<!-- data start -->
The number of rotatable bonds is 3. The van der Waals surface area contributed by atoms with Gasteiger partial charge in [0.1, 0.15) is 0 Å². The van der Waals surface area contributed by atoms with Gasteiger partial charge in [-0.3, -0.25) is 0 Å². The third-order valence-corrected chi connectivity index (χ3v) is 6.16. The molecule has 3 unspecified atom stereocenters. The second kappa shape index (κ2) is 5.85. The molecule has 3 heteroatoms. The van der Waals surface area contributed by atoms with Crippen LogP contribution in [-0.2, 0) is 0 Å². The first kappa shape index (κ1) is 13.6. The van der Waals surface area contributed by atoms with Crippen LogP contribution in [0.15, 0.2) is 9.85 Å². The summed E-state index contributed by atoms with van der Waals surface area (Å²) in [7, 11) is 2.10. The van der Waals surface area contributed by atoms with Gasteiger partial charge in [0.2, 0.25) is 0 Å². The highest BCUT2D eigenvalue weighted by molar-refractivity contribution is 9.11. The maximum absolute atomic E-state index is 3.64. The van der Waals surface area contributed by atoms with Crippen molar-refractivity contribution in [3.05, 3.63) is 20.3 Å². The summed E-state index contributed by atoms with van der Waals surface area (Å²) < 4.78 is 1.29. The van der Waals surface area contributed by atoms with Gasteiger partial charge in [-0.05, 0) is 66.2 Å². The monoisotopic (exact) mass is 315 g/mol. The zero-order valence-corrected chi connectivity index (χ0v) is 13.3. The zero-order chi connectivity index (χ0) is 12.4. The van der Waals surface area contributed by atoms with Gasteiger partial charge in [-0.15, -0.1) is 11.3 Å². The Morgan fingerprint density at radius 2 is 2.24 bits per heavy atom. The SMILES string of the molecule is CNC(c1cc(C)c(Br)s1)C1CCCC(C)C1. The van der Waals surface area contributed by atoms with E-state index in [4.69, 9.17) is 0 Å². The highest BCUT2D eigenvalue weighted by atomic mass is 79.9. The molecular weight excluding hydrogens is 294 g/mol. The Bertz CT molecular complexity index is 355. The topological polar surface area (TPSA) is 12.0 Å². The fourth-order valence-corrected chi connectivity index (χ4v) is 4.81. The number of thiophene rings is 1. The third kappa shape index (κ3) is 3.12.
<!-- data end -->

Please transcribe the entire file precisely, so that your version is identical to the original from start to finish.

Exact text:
The number of rotatable bonds is 3. The van der Waals surface area contributed by atoms with Gasteiger partial charge in [0.1, 0.15) is 0 Å². The van der Waals surface area contributed by atoms with Gasteiger partial charge in [-0.3, -0.25) is 0 Å². The third-order valence-corrected chi connectivity index (χ3v) is 6.16. The molecule has 3 unspecified atom stereocenters. The second kappa shape index (κ2) is 5.85. The molecule has 3 heteroatoms. The van der Waals surface area contributed by atoms with Crippen LogP contribution in [-0.2, 0) is 0 Å². The first kappa shape index (κ1) is 13.6. The van der Waals surface area contributed by atoms with Crippen LogP contribution in [0.15, 0.2) is 9.85 Å². The summed E-state index contributed by atoms with van der Waals surface area (Å²) in [7, 11) is 2.10. The van der Waals surface area contributed by atoms with Gasteiger partial charge in [0.2, 0.25) is 0 Å². The highest BCUT2D eigenvalue weighted by molar-refractivity contribution is 9.11. The maximum absolute atomic E-state index is 3.64. The van der Waals surface area contributed by atoms with Crippen molar-refractivity contribution in [3.05, 3.63) is 20.3 Å². The summed E-state index contributed by atoms with van der Waals surface area (Å²) < 4.78 is 1.29. The van der Waals surface area contributed by atoms with Gasteiger partial charge in [-0.05, 0) is 66.2 Å². The monoisotopic (exact) mass is 315 g/mol. The zero-order valence-corrected chi connectivity index (χ0v) is 13.3. The zero-order chi connectivity index (χ0) is 12.4. The van der Waals surface area contributed by atoms with Gasteiger partial charge in [-0.15, -0.1) is 11.3 Å². The Morgan fingerprint density at radius 2 is 2.24 bits per heavy atom. The SMILES string of the molecule is CNC(c1cc(C)c(Br)s1)C1CCCC(C)C1. The van der Waals surface area contributed by atoms with E-state index in [4.69, 9.17) is 0 Å². The highest BCUT2D eigenvalue weighted by atomic mass is 79.9. The molecular weight excluding hydrogens is 294 g/mol. The Bertz CT molecular complexity index is 355. The topological polar surface area (TPSA) is 12.0 Å². The fourth-order valence-corrected chi connectivity index (χ4v) is 4.81. The number of thiophene rings is 1. The third kappa shape index (κ3) is 3.12.